I totally understand the need for safety with regard to external javascript but I thought one of the selling points for Stripe was less PCI headaches since they handle the "sensitive" parts for you?


The PCI rules only apply to systems which touch credit card data -- not to a system which serves up a credit card form.


That's not universally true. Unfortunately, the PCI DSS is somewhat subjective and enforced inconsistently, so it's difficult to definitively answer what's required for PCI compliance for a certain type of payments integration.

Even for merchants that use third-party hosted payment forms, it's still common to need to complete SAQ A (a short self-assessment questionnaire) and have quarterly network scans. For example, with PayPal[1]: "Our hosted solution takes a lot of the work out of meeting these standards. The only remaining requirements are a Security Self-Assessment Questionnaire (SAQ) and Quarterly Security Scans."

According to MasterCard[2]: "All merchants that store, process, or transmit cardholder data must be PCI compliant." It's subjective whether using Stripe.js could be considered transmitting cardholder data.

Visa[3] holds Acquirers responsible for ensuring their merchants are PCI compliant. Requirements vary depending on processing volume: "In addition to adhering to the PCI DSS, compliance validation is required for Level 1, Level 2, and Level 3 merchants, and may be required for Level 4 merchants." Notice that for Level 4 merchants, validation only may be required, although those merchants should still be adhering to the PCI DSS.

Stripe has several PCI requirements in their terms of service[4], and their FAQ does seem to indicate[5] that merchants have some responsibility for PCI compliance. According to the TOS "It is your responsibility to comply with these standards." and according to the FAQ: "Most Qualified Security Assesors (QSAs) will want to talk through many of the implementation details before giving an opinion"

Disclosure: I work for Braintree.

Disclaimer: This response is my opinion; I'm not speaking for Braintree.

[1] https://merchant.paypal.com/us/cgi-bin/?cmd=_render-content&...

[2] http://www.mastercard.com/us/company/en/whatwedo/determine_m...

[3] http://usa.visa.com/merchants/risk_management/cisp_merchants...

[4] https://stripe.com/terms/US

[5] https://answers.stripe.com/questions/what-exactly-do-i-need-...


Sorry if I misunderstand. Aren't you(paymentiframe) processing the form which is touching the data and then passing the data onto Stripe via their API?


The iframe uses Stripe's javascript to send the card details directly to Stripe's servers -- the only thing which hits the tarsnap server is a token which Stripe returns (and nothing at all goes back to the server hosting the iframe).


This approach of Stripe's has always seemed like a bit of a shell game to me, but I can only assume it's been deemed PCI compliant.


As I point out in my blog post, what the networks care the most about is ensuring that there aren't months or years worth of cards stored anywhere which might leak out. Having a site get compromised and a few days of cards stolen is orders of magnitude less important.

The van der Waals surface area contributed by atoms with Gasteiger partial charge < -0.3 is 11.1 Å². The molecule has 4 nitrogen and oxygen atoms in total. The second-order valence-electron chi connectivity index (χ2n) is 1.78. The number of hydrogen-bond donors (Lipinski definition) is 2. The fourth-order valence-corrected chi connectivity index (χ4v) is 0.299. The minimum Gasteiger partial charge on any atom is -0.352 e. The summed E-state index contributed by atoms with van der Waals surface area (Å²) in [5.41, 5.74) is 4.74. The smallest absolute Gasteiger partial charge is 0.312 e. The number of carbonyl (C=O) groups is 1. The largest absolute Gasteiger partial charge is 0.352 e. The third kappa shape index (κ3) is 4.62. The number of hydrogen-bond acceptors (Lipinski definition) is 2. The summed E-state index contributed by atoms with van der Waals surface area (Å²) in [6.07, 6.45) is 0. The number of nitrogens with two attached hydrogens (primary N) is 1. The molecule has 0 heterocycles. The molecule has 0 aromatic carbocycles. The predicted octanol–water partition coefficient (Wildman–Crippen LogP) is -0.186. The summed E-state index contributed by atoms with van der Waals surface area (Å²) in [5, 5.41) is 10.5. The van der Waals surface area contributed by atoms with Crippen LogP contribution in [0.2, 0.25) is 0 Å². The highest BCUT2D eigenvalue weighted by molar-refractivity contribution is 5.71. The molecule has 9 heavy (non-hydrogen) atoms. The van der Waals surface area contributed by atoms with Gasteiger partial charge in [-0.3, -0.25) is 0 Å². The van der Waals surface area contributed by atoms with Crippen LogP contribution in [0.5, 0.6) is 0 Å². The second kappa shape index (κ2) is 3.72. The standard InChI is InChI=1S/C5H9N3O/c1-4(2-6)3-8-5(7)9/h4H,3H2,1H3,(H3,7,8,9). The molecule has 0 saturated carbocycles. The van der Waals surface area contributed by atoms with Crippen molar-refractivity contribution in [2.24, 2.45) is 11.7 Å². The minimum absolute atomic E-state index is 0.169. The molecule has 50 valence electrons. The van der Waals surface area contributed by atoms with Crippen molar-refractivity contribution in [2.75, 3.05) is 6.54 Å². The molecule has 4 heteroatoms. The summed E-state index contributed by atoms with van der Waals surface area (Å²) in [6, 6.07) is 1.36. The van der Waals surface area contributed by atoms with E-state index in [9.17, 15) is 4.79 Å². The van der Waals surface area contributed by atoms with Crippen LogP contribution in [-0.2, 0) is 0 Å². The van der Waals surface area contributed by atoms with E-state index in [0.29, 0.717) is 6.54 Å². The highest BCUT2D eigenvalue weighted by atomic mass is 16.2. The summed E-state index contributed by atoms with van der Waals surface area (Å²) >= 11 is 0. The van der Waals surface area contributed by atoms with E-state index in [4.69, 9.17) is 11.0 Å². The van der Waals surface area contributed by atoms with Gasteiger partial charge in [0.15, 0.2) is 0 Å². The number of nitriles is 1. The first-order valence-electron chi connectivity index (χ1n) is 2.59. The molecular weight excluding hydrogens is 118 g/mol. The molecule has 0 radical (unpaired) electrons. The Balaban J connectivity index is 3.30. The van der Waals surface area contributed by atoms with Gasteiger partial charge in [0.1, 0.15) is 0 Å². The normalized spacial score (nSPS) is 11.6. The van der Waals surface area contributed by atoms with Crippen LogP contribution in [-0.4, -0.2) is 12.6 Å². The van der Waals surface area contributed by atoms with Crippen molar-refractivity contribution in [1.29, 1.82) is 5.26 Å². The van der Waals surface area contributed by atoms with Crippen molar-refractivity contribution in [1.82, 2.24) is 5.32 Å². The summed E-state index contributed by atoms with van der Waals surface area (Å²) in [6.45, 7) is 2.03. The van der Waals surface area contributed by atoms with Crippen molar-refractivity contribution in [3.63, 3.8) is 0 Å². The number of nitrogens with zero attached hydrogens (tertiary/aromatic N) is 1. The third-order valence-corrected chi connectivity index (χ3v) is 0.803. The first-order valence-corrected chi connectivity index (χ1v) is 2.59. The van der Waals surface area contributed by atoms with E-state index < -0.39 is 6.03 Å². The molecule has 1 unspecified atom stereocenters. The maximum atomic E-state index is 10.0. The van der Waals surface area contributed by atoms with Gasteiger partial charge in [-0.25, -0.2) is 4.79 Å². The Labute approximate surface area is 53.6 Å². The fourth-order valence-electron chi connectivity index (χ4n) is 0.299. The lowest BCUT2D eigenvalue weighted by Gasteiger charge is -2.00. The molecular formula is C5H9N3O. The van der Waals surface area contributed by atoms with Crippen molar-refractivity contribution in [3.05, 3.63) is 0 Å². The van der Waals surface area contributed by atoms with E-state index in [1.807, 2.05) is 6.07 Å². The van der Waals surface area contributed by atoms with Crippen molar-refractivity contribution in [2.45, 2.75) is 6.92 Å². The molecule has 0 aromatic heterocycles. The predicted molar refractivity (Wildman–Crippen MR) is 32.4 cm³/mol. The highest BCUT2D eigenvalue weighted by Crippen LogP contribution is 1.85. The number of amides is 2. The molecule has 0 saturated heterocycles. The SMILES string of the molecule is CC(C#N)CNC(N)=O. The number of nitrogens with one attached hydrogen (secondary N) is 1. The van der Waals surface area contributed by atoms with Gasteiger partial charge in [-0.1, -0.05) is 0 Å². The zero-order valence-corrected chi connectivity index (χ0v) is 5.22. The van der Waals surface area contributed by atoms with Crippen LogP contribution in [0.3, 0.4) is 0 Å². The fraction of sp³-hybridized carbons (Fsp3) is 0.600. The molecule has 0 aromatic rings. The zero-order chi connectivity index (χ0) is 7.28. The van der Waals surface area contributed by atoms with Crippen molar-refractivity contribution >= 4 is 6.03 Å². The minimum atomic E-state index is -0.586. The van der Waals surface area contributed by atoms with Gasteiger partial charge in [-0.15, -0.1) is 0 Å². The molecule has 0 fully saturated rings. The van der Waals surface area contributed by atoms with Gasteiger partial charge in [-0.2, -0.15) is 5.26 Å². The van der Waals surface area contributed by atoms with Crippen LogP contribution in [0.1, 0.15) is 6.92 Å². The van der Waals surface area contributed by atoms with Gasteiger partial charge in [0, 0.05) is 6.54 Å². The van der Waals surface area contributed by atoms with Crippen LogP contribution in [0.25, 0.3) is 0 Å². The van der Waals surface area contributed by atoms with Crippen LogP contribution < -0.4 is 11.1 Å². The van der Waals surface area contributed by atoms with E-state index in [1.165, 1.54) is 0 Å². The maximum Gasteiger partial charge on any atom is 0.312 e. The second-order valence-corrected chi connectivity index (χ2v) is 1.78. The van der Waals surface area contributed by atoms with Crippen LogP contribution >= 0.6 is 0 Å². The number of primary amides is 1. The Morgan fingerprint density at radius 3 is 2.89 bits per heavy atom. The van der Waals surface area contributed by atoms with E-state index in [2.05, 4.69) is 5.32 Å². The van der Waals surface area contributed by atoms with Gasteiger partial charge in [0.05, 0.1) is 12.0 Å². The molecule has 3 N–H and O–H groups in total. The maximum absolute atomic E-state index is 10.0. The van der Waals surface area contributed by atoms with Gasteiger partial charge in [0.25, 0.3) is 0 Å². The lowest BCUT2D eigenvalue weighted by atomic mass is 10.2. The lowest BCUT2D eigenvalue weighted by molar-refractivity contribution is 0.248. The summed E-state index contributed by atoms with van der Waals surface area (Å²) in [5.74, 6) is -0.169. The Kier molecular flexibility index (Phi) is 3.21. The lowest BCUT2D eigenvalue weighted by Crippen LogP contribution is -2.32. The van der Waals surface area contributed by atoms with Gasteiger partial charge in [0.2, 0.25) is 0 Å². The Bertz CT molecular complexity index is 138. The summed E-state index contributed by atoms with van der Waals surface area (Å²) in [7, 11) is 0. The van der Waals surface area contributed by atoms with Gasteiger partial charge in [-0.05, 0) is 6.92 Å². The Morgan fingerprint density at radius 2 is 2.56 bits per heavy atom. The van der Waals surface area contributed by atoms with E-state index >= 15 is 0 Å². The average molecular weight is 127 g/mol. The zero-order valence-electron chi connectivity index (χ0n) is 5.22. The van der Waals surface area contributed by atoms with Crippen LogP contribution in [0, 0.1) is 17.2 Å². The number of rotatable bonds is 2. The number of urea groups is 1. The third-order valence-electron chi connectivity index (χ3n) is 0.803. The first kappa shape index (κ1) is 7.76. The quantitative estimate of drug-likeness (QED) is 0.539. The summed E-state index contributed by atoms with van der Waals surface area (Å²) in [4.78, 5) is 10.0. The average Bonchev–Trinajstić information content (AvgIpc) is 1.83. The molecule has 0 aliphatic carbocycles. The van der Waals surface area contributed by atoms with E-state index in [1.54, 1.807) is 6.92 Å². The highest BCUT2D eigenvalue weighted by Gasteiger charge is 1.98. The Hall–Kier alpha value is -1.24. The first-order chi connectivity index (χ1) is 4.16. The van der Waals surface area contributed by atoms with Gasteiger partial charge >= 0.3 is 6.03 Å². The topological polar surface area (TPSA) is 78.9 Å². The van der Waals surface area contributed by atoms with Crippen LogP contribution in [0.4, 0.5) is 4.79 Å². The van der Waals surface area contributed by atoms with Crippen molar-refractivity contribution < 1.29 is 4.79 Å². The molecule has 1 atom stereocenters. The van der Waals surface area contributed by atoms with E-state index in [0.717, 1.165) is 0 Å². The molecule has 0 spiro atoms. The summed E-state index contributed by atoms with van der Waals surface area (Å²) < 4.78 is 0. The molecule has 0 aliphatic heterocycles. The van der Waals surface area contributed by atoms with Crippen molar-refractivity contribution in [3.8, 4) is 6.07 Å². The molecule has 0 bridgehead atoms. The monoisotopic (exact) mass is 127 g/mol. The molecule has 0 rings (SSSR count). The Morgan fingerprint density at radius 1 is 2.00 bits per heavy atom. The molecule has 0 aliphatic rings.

I think the point was frustration over the disconnect between PCI rules and reality, that there's no difference in security between self-hosting the form action (over ssl, sending the cc info to the payment processor, and getting a confirm that way), compared to hosting an iframe and "not touching" credit card data. A compromised webserver means the iframe can be compromised so that the card details do hit your server.


There is a difference: If the data never touches your server at all, it is impossible for you to inadvertently record it.


If the iframe that you host is compromised, you have no idea where that info is being recorded. The fact that it doesn't touch your server doesn't ensure that your site isn't leaking numbers.


Certainly. But it does ensure that access to your server does not entail access to historical numbers.


Unless the compromise is a long-term one.

Part of what PCI attempts to address is limiting legitimate access to servers, as well as preventative measures against compromise.

I personally think that Stripe may be within the letter of the law, but not necessarily the spirit.


I loved how you wrote that! Whenever people talked about stripe I always thought: Stop, wait! What if your server is compromised? You can do any change to stripe.js you like using malicious injected code. Many people would just handwave that away, but you write it perfectly clear and give the reason why what stripe does still helps: It basically just avoids the PCI checks without being secure ;-) No, you wrote that it avoids having you inadvertently store the data.

More people should write about obvious security holes so clearly and logically correct like you do


Colin, are automatic renewal payments coming?


Yes. I needed to get credit card processing working first before I can start to work on storing cards to charge later.


The Stripe API for this was marvelously simple to work with. All told, I had around 20-25 lines of code for dealing with subscriptions.


Yes, the work needed is on Tarsnap's side, not the Stripe-interfacing bits. I need to attach Stripe IDs to accounts, find out when and how much people want their accounts to be automatically recharged (and store those parameters), write code which checks each account to see if it needs to be recharged, etc.


This is welcome news. I like tarsnap but really don't like the possibility of losing all my tarsnap backups because I am not around to recharge it within the small window. I might be out on an mountaineering trip and be away from the email alert or something else like that.


This means Stripe is coming to Canada very soon. I'm ecstatic!